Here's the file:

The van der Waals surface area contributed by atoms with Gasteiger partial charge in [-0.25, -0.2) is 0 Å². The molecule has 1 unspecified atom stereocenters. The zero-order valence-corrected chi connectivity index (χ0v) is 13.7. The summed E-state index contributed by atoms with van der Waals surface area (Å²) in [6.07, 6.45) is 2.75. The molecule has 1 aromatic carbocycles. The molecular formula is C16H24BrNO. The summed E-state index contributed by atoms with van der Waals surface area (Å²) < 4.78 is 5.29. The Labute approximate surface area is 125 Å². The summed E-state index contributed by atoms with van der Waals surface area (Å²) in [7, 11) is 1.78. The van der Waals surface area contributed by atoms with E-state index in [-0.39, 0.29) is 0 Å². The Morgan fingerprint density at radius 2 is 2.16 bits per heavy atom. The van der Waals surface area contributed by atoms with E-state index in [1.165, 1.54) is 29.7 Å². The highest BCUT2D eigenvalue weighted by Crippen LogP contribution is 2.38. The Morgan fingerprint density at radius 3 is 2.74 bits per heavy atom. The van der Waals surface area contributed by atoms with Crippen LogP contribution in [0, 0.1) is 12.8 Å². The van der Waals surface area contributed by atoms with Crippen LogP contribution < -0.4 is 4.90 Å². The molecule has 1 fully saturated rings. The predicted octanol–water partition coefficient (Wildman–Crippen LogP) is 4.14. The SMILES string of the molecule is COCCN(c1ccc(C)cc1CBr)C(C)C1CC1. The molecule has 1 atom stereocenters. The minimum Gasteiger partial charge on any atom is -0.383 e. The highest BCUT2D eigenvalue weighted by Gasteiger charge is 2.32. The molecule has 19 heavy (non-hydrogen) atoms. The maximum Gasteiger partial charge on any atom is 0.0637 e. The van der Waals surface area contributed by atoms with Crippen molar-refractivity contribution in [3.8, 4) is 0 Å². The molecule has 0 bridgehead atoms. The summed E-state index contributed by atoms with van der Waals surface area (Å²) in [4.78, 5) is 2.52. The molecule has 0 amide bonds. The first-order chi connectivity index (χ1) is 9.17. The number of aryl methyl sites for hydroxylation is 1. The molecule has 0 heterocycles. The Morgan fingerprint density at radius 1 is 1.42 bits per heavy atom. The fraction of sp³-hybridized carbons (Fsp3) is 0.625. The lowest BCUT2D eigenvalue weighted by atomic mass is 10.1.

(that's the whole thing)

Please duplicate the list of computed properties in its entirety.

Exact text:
The van der Waals surface area contributed by atoms with Gasteiger partial charge in [-0.25, -0.2) is 0 Å². The molecule has 1 unspecified atom stereocenters. The zero-order valence-corrected chi connectivity index (χ0v) is 13.7. The summed E-state index contributed by atoms with van der Waals surface area (Å²) in [6.07, 6.45) is 2.75. The molecule has 1 aromatic carbocycles. The molecular formula is C16H24BrNO. The summed E-state index contributed by atoms with van der Waals surface area (Å²) < 4.78 is 5.29. The Labute approximate surface area is 125 Å². The summed E-state index contributed by atoms with van der Waals surface area (Å²) in [7, 11) is 1.78. The van der Waals surface area contributed by atoms with E-state index in [-0.39, 0.29) is 0 Å². The Morgan fingerprint density at radius 2 is 2.16 bits per heavy atom. The van der Waals surface area contributed by atoms with E-state index in [1.165, 1.54) is 29.7 Å². The highest BCUT2D eigenvalue weighted by Crippen LogP contribution is 2.38. The Morgan fingerprint density at radius 3 is 2.74 bits per heavy atom. The van der Waals surface area contributed by atoms with Crippen LogP contribution in [0, 0.1) is 12.8 Å². The van der Waals surface area contributed by atoms with Crippen LogP contribution < -0.4 is 4.90 Å². The molecule has 1 fully saturated rings. The predicted octanol–water partition coefficient (Wildman–Crippen LogP) is 4.14. The SMILES string of the molecule is COCCN(c1ccc(C)cc1CBr)C(C)C1CC1. The molecule has 1 atom stereocenters. The minimum Gasteiger partial charge on any atom is -0.383 e. The highest BCUT2D eigenvalue weighted by Gasteiger charge is 2.32. The molecule has 19 heavy (non-hydrogen) atoms. The maximum Gasteiger partial charge on any atom is 0.0637 e. The van der Waals surface area contributed by atoms with Crippen molar-refractivity contribution in [3.8, 4) is 0 Å². The molecule has 0 bridgehead atoms. The summed E-state index contributed by atoms with van der Waals surface area (Å²) in [4.78, 5) is 2.52. The molecule has 0 amide bonds. The first-order chi connectivity index (χ1) is 9.17. The number of aryl methyl sites for hydroxylation is 1. The molecule has 0 heterocycles. The Morgan fingerprint density at radius 1 is 1.42 bits per heavy atom. The fraction of sp³-hybridized carbons (Fsp3) is 0.625. The lowest BCUT2D eigenvalue weighted by atomic mass is 10.1.